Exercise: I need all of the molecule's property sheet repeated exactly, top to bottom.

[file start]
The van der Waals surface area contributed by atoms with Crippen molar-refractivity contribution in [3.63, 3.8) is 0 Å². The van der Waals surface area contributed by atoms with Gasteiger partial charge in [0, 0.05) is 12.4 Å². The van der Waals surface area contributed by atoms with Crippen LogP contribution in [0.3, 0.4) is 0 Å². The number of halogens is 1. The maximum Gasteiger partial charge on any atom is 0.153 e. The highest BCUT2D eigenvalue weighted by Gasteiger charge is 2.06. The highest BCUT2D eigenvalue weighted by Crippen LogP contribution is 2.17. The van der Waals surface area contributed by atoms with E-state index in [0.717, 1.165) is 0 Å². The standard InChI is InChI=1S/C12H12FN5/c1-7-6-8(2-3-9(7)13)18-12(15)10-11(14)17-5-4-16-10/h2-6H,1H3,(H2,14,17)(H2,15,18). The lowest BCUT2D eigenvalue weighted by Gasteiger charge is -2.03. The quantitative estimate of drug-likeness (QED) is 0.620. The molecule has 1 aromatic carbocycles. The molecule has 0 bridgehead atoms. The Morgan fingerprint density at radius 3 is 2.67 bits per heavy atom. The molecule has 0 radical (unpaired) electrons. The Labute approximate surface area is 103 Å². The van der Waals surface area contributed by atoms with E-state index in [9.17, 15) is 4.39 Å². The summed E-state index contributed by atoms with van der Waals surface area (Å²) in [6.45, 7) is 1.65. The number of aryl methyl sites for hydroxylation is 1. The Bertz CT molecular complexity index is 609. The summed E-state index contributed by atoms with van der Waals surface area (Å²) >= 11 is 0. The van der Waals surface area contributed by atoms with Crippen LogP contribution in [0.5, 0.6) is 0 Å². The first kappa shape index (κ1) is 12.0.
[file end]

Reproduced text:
The van der Waals surface area contributed by atoms with Crippen molar-refractivity contribution in [3.63, 3.8) is 0 Å². The van der Waals surface area contributed by atoms with Gasteiger partial charge in [0, 0.05) is 12.4 Å². The van der Waals surface area contributed by atoms with Crippen LogP contribution in [0.3, 0.4) is 0 Å². The number of halogens is 1. The maximum Gasteiger partial charge on any atom is 0.153 e. The highest BCUT2D eigenvalue weighted by Gasteiger charge is 2.06. The highest BCUT2D eigenvalue weighted by Crippen LogP contribution is 2.17. The van der Waals surface area contributed by atoms with E-state index in [0.717, 1.165) is 0 Å². The standard InChI is InChI=1S/C12H12FN5/c1-7-6-8(2-3-9(7)13)18-12(15)10-11(14)17-5-4-16-10/h2-6H,1H3,(H2,14,17)(H2,15,18). The lowest BCUT2D eigenvalue weighted by Gasteiger charge is -2.03. The quantitative estimate of drug-likeness (QED) is 0.620. The molecule has 1 aromatic carbocycles. The molecule has 0 bridgehead atoms. The Morgan fingerprint density at radius 3 is 2.67 bits per heavy atom. The molecule has 0 radical (unpaired) electrons. The Labute approximate surface area is 103 Å². The van der Waals surface area contributed by atoms with E-state index in [9.17, 15) is 4.39 Å². The summed E-state index contributed by atoms with van der Waals surface area (Å²) in [6.45, 7) is 1.65. The number of aryl methyl sites for hydroxylation is 1. The Bertz CT molecular complexity index is 609. The summed E-state index contributed by atoms with van der Waals surface area (Å²) >= 11 is 0. The van der Waals surface area contributed by atoms with Crippen LogP contribution in [0.5, 0.6) is 0 Å². The first kappa shape index (κ1) is 12.0.